“A page turner . . . heart-stopping and enraging . . . focused, justified, and without a trace of self-pity. Shot through with poignancy.” —New York Times Book ReviewOver a decade after its first publication, Jesus Land remains deeply resonant with readers. Now with a new preface by the author, this New York Times bestselling memoir is a gripping tale of rage and redemption, hope and humor, morality and malice–and most of all, the truth: that being a good person takes more than just going to church. Julia and her adopted brother, David, are sixteen years old. Julia is white. David is black. It is the mid-1980s and their family has just moved to rural Indiana, a landscape of cottonwood trees, trailer parks, and an all-encompassing racism. In this riveting and heartrending memoir, Julia Scheeres takes us from the Midwest to a place beyond imagining.
A Memoir; With a New Preface by the Author
List Price: $16.95
JULIA SCHEERES' essays, articles and book reviews have been published in the New York Times, Elle, New York, Marie Claire, O Magazine, Wired and other publications. Her second book, A Thousand Lives: the Untold Story of Jonestown, won the Northern California Independent Bookseller Association's Nonfiction Book of the Year award. She lives in Berkeley, California and is a member of the San Francisco Writers' Grotto.
Winner of the ALA Alex Award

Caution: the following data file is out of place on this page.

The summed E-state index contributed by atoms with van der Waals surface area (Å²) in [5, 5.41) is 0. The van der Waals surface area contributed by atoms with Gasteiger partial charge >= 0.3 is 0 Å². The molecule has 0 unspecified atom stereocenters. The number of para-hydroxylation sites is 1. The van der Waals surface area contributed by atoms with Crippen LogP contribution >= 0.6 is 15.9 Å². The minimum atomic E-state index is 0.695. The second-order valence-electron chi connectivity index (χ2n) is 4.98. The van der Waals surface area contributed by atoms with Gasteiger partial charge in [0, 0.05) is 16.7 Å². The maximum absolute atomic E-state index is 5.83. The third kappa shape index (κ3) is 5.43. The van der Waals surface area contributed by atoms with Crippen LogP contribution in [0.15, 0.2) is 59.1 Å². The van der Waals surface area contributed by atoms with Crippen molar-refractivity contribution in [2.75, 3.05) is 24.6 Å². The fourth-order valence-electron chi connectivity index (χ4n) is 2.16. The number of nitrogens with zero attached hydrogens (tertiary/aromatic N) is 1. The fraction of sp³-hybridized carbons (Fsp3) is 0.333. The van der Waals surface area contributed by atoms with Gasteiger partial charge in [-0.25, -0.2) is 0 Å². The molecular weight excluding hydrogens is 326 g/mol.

Winner of the QPB New Visions Award "This is one of the best memoirs in years. I foisted it on friends and strangers alike, and everyone loved its marvelous story, writing, humor, truth." --Anne Lamott, author of Bird by Bird "As the story gains momentum, it becomes clear that Scheeres is driven by two things: the fierce love she feels for her brother and the rising anger she experiences as she witnesses the injustices he endures. There is much praise, these days, for the detached, quietly elegant narrative. But there is little mention of the power a well-tended rage can bring to a good story. It is Scheeres's high emotion and her tight control of her narrative within that emotion that is most striking. Her anger serves her well: it is focused, justified and without a trace of self-pity. Shot through with poignancy." --The New York Times Book Review "What makes Jesus Land unique and easy to relate to is its unadorned, dark humor . . . Many of us could have had the misfortune of stumbling into Jesus Land but few would have the spirit to survive." --Los Angeles Times "[An] exquisitely wrought memoir, Scheeres emerged with sensibilities intact and learned that love can flourish even in the harshest climates." --People "[A] gripping memoir." --Essence "Unflinchingly honest." --Washington Post "[A] rough, brutal, and shockingly good memoir . . . Jesus Land is matter-of-fact, clear-eyed, and compassionate, without vindictiveness, which is, of course, what real Christian charity is about." --Boston Globe "Julia Scheeres's engrossing debut won over most of our readers . . . a reminder that what matters is not just the tale but the telling." --Elle "A clear-eyed memoir . . . with judicious restraint. To spend your childhood in a doctrinaire environment, whether political or religious, is to become too familiar, too fast, with the worst of human frailties--hypocrisy, bigotry, moral cowardice." --Vogue "[A] darkly comic memoir." --GQ "Julia Scheeres has written a love story that is as romantic and as sad as any recent memoir you'll read . . . What Scheeres' devastating book maps out is the story of this thwarted relationship, which somehow survives every twisted setback and deprivation to emerge intact. . . . It's tough going, but life-affirming." --San Francisco Chronicle "[Jesus Land] is a book readers are sure to be talking about, and references to such titles as Running With Scissors and Girl, Interrupted will likely be drawn. Scheeres succeeds at relating a harrowing life story with effortless humor and wisdom." --Chicago Tribune "What did Julia and David learn from their strict Christian upbringing? How to write apparently . . . Everything in this memoir, including its final tragedy, is brightly, clearly rendered, by a voice as rich in forgiveness as it has unforgivable stories to tell." --Milwaukee Journal Sentinel "A harrowing memoir of coming-of-age amid religious zealotry . . . Scheeres manages to balance her righteous rage against fanatical hypocrisy with a smart sense of humor . . . poignant and heartbreaking." --Mother Jones "Jesus Land is a fascinating study of how so-called discipline warps young minds . . . poignant and [more] important to share." --Seattle Weekly "A real-life coming-of-age tale is told in Jesus Land. . . Scheeres . . . looks back with journalistic clarity and literary grace at her teenage years." --PW Daily "Jesus Land is an extraordinary memoir not just for the jaw-dropping tale it depicts, but for the wit and honesty, and literary courage within it pages. This book will make readers think of the Liar's Club and Bastard Out of Carolina, but there's nothing derivative in it. For all its hardship and terror, it is above all a love story. Scheeres is the real thing, and this is a book that should last for a long, long time." --Tom Barbash, author of The Dakota Winters "This book will break your heart and mend it again. Julia Scheeres peels back the shiny, plastic veneer of fundamentalist Christianity to reveal the intolerance, hypocrisy and cruelty that can lie beneath. She does this with a merciless eye for detail, and an uncanny ability to evoke the essence of the Midwest. However, it is the exquisite candor and humor which makes Jesus Land so worth the reading. That, and the simple human love that shines out of every page." --Lisa Reardon, author of The Mercy Killers "The grace and emotional brawn that carried Julia Scheeres through the pummeling brutality of her youth has enabled her to tell the tale with a measured intensity that pulls you to her side and keeps you there. I could not stop reading this book." --Mary Roach, best-selling author of Stiff "Julia Scheeres' beautifully-written memoir took my breath away--for the cruelties she suffered, for the courage it took to survive and tell her story, and for her enduring, sparkling faith. She is able to describe the everyday details of her experience with a clear, candid eye, and without bitterness--making her story vividly alive, at turns heart-breaking and humorous." --Laura Fraser, author of All Over the Map "In this brilliant, sorrow-filled, race-tangled memoir, Ms. Scheeres story-telling skill makes you cheer for her and her adopted brother every step of the way as they navigate a cruel childhood. You will especially love the well-written sections about Ms. Scheeres' exile to a Dominican Republic reform school--inhabited by many emotionally-uneven adults who prove the adage that some Christians are too heavenly minded to be any earthly good." --Joe Loya, author of The Man Who Outgrew His Prison Cell "[Scheeres] deftly exposes the disparity between her parents' religious beliefs and their actions . . . and confesses with honesty and emotion her guilt and shame at abandoning her little brother in her search for acceptance. This work will force readers to relive the angst of being a teenager at a new school and desperately trying to fit in. Highly recommended." --Library Journal "The writing is Dickensian in its blend of the tender, the brutal, and the absurd." --Booklist "The road out of an intolerant small town leads straight to a faith-based reform school in journalist Scheeres's scarifying memoir . . . A bristly summoning of unpretty events, conveyed with remarkable placidity." --Kirkus Reviews "A frank and compelling portrait . . . Tinged with sadness yet pervaded by a sense of triumph, Scheeres's book is a crisply written and earnest examination of the meaning of family and Christian values, and announces the author as a writer to watch." --Publishers Weekly Praise for A Thousand Lives "Scheeres adds insights harvested from some 50,000 pages of letters, journals and other documents found in Jonestown and recently released by the F.B.I. The result is a gripping account of how decent people can be taken in by a charismatic and crazed tyrant. Scheeres is well placed to write it." --New York Times "Riveting . . . You will not be able to look away. " --The San Francisco Chronicle "Julia Scheeres's book sheds startling new light on this murky, mini-chapter of contemporary history. . . . the narrative is [a] compelling . . . psychological mystery." --The Wall Street Journal "How do you tell a new story about Jim Jones and his followers, when everyone knows how it ends? . . . Julia Scheeres' riveting A Thousand Lives gives us reason to look again." --Miami Herald "The first solid history of the Temple . . . less a warning about the dangers of religiosity than a clear headed chronology." --San Francisco Magazine "Julia Scheeres' A Thousand Lives . . . tells the tragic tale of Jonestown--in its way, a peculiarly American apocalypse." --Los Angeles Times "Clearly, Scheeres has immersed herself in the materials and produced a compelling version of events. Our hearts break anew upon uncovering fresh details or learning a certain slant on information we thought we already understood." --The Jonestown Report "For those who can picture only the gory end of Jonestown, Julia Scheeres offers a heartbreaking and often inspiring glimpse of what might have been. Her masterfully told and exhaustively researched A Thousand Lives should stand not only as the definitive word on Jones' horrific machinations, but on the utopian dreams of a bygone generation. A worthy follow-up to her superb memoir, Jesus Land." --Tom Barbash, author of On Top of the World: Cantor Fitzgerald, Howard Lutnick, and 9/11: A Story of Loss and Renewal "The definitive book on Jonestown and the Danse Macabre of suicide and murder orchestrated by mad Jim Jones. Julia Scheeres takes us by the hand and leads us gently, inexorably, into the darkness." --Tim Cahill, author of Lost in My Own Backyard "Jonestown has become a grim metaphor for blind obedience--for fanaticism without regard to consequences. In the aptly titled A Thousand Lives, Julia Scheeres captures the humanity within this terrible story, vividly depicting individuals trapped in a vortex of hope and fear, faith and loss of faith, not to mention the changes sweeping America in the 1960s and '70s. She makes their journeys to that unfathomable tragedy all too real; what was truly incredible, she shows, was the escape from death by a tiny handful of survivors. Drawing on a mountain of sources compiled and recently released by the FBI, she changes forever the way we think about this dark chapter of our history." --T.J. Stiles, author of the Pulitzer Prize-winning The First Tycoon "Scheeres shows great compassion and journalistic skill in reconstructing Jonestown's last months and the lives of many Temple members (including a few survivors) . . . [A Thousand Lives is a] well-written, disturbing tale of faith and evil." --Kirkus Reviews "Chilling and heart-wrenching, this is a brilliant testament to Jones's victims, so many of whom were simply in the wrong place at the wrong time." --Publishers Weekly (starred review)